Asian-American rap label establishes itself in hip hop culture
88rising, stylized 88⬆, landed in Montreal on Oct. 1 for the fourth pit-stop on their new 88 Degrees & Rising Tour. Spanning 18 cities, this is the band’s first tour across North America since the release of their compilation album Head in the Clouds, on July 20. Clouds played towards—and some would say capitalized on—a “midsummer” feeling. With warm and energetic sounds, 88rising made a colourful summer album that is as playful as it is popular, with their track “Midsummer Madness” reaching 37 million streams on Spotify since its release.
Characterizing 88rising isn’t an easy task. Founder Sean Miyashiro has emphasized the group’s diverse array of functions such as acting as a record label, serving as a marketing engine primarily for Asian artists and media production. From representing hip hop artists such as Higher Brothers and Rich Brian, to the more genre-ambiguous music of Joji and NIKI, to making videos and putting on concerts, 88rising is an interesting entity, regardless of definition.
What makes 88rising so interesting in its ascent into the mainstream is how pertinent the discussion of Asian representation is in western media. At a time where representation is so central to our globalized cultural milieu, 88rising finds itself both speaking to, and speaking for Asian expats and immigrants, and for those back in the mainlands.
The crowd stood in the dark, being softly lit by the golden, glowing outline of 88rising. It was quite stirring to see such diversity in the crowd, evidence that 88rising had connected on a cultural level to many of those present. Japanese hip hop artist KOHH and Chinese rap boyband Higher Brothers got the crowd jumping with material that wasn’t necessarily in their native language.
The crew performed viral tracks such as “It G Ma”, in which KOHH is featured rapping in Korean alongside Keith Ape who raps in Japanese, and “Made in China” by the Higher Brothers which neatly blends a mix of English and Mandarin. It was abundantly clear that the energy 88rising brought with them transcended language barriers. The soft sounds of NIKI and Joji cut in between the more hip hop-oriented members of 88rising revealed a crowd that swayed as swiftly and gracefully as they had moshed aggressively to the genre-bending beats of Rich Brian.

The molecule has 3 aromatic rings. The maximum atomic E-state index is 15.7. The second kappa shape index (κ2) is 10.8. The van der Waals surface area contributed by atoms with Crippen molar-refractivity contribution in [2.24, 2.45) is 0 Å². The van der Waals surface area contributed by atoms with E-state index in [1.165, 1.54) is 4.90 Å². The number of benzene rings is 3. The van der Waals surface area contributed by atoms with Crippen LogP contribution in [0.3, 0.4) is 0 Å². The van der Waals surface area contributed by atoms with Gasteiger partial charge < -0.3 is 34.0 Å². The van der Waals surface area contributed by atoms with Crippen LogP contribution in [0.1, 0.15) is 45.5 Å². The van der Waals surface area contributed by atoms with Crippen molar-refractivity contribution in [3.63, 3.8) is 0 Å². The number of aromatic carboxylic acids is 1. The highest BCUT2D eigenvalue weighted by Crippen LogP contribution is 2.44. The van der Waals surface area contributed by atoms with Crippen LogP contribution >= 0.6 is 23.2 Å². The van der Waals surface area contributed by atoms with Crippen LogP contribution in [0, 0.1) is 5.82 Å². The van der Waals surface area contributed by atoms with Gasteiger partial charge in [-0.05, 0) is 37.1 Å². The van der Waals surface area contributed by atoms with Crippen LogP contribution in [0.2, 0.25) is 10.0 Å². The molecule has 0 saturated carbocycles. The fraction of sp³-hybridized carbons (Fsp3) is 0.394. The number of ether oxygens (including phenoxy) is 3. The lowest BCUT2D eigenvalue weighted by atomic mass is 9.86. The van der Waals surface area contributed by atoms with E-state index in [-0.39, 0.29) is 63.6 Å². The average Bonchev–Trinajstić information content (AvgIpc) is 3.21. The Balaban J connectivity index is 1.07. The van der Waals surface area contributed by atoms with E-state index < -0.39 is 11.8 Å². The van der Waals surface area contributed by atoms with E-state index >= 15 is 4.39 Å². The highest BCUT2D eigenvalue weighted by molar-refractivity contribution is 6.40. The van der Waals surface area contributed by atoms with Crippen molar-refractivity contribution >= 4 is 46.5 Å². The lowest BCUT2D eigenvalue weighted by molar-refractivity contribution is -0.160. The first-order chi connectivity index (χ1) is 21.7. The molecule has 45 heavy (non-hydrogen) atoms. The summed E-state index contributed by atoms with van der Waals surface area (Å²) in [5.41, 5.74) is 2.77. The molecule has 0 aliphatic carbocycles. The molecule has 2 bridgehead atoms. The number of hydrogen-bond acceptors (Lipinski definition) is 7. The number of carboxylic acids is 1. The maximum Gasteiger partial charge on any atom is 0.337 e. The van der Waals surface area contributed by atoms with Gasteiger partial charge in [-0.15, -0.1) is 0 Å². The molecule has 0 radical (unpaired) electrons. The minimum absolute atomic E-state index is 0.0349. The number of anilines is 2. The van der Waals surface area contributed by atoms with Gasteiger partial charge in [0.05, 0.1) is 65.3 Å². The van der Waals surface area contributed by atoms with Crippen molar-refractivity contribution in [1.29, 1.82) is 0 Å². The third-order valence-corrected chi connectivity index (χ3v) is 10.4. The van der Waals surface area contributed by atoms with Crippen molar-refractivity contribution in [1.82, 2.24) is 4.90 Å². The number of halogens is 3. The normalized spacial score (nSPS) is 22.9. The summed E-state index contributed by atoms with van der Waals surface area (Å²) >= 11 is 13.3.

The artists let their personalities speak out unapologetically. Rich Brian’s background visuals during his set spoke to his old roots on YouTube and in comedy as a young Brian Immanuel. He included closeups of his face with expressions that were equal parts painful and hilarious. Joji’s arresting lyrics were perhaps best captured when he poignantly asked the audience, “Are you sad tonight?” NIKI set an aspiring agenda to remind us to move forward in her song “Warpaint.” The Higher Brothers straight up set the stage on fire.
88rising raises compelling questions concerning culture and context—are there elements of cultural appropriation in what they do? This is difficult to answer. Consider Rich Brian—at age 15, homeschooled and a comedian, taught himself to speak English by listening to hip hop and watching YouTube videos. By this metric, Rich Brian was raised by hip hop. Nonetheless, what is he standing to gain as an Asian artist engaging in the culture of a historically black art form?
88rising is starting to embed itself as a deep influence in a new demographic of hip hop fans, one that is inclusive of Asian people from all over the world. Is it apt to suggest that, as we become more globalized, cultural emphasis will be placed, not on where one is from, but instead shift towards caring about what people share or have in common? This is a pleasant sentiment. These artists are making music influenced by the music they feel a connection to, inspired by their own journeys—just like every artist.
There is an honesty to 88rising that addresses the visibility of Asian influence in hip hop and in western pop music culture more generally. 88rising will remain in the conversation as a pioneer in its fusion of eastern and western influences and audiences. The question remains—where will they try to lead this culture?